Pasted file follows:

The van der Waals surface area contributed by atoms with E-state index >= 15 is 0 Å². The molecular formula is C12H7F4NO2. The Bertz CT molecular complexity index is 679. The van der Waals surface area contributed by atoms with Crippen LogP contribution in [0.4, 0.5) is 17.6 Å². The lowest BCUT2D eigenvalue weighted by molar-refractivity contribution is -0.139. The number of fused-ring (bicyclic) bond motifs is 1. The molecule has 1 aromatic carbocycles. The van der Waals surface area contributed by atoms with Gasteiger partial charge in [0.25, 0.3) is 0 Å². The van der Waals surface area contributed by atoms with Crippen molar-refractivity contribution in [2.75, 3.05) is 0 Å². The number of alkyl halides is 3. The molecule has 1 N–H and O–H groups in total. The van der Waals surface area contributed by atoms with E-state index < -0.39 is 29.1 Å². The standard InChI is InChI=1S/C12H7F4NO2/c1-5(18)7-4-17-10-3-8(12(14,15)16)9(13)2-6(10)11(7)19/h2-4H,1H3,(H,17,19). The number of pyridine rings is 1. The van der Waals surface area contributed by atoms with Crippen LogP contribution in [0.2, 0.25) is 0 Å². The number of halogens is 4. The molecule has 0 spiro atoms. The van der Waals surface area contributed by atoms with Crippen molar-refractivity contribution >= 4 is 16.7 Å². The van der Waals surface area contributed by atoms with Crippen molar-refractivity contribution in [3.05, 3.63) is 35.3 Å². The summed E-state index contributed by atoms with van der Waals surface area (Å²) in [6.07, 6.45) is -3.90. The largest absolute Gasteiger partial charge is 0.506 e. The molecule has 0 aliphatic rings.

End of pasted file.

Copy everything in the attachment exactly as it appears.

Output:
The van der Waals surface area contributed by atoms with E-state index >= 15 is 0 Å². The molecular formula is C12H7F4NO2. The Bertz CT molecular complexity index is 679. The van der Waals surface area contributed by atoms with Crippen LogP contribution in [0.4, 0.5) is 17.6 Å². The lowest BCUT2D eigenvalue weighted by molar-refractivity contribution is -0.139. The number of fused-ring (bicyclic) bond motifs is 1. The molecule has 1 aromatic carbocycles. The van der Waals surface area contributed by atoms with Gasteiger partial charge in [0.25, 0.3) is 0 Å². The van der Waals surface area contributed by atoms with Crippen molar-refractivity contribution in [2.75, 3.05) is 0 Å². The number of alkyl halides is 3. The molecule has 1 N–H and O–H groups in total. The van der Waals surface area contributed by atoms with E-state index < -0.39 is 29.1 Å². The standard InChI is InChI=1S/C12H7F4NO2/c1-5(18)7-4-17-10-3-8(12(14,15)16)9(13)2-6(10)11(7)19/h2-4H,1H3,(H,17,19). The number of pyridine rings is 1. The van der Waals surface area contributed by atoms with Crippen LogP contribution in [0.2, 0.25) is 0 Å². The number of halogens is 4. The molecule has 0 spiro atoms. The van der Waals surface area contributed by atoms with Crippen molar-refractivity contribution >= 4 is 16.7 Å². The van der Waals surface area contributed by atoms with Crippen molar-refractivity contribution in [3.05, 3.63) is 35.3 Å². The summed E-state index contributed by atoms with van der Waals surface area (Å²) in [6.07, 6.45) is -3.90. The largest absolute Gasteiger partial charge is 0.506 e. The molecule has 0 aliphatic rings.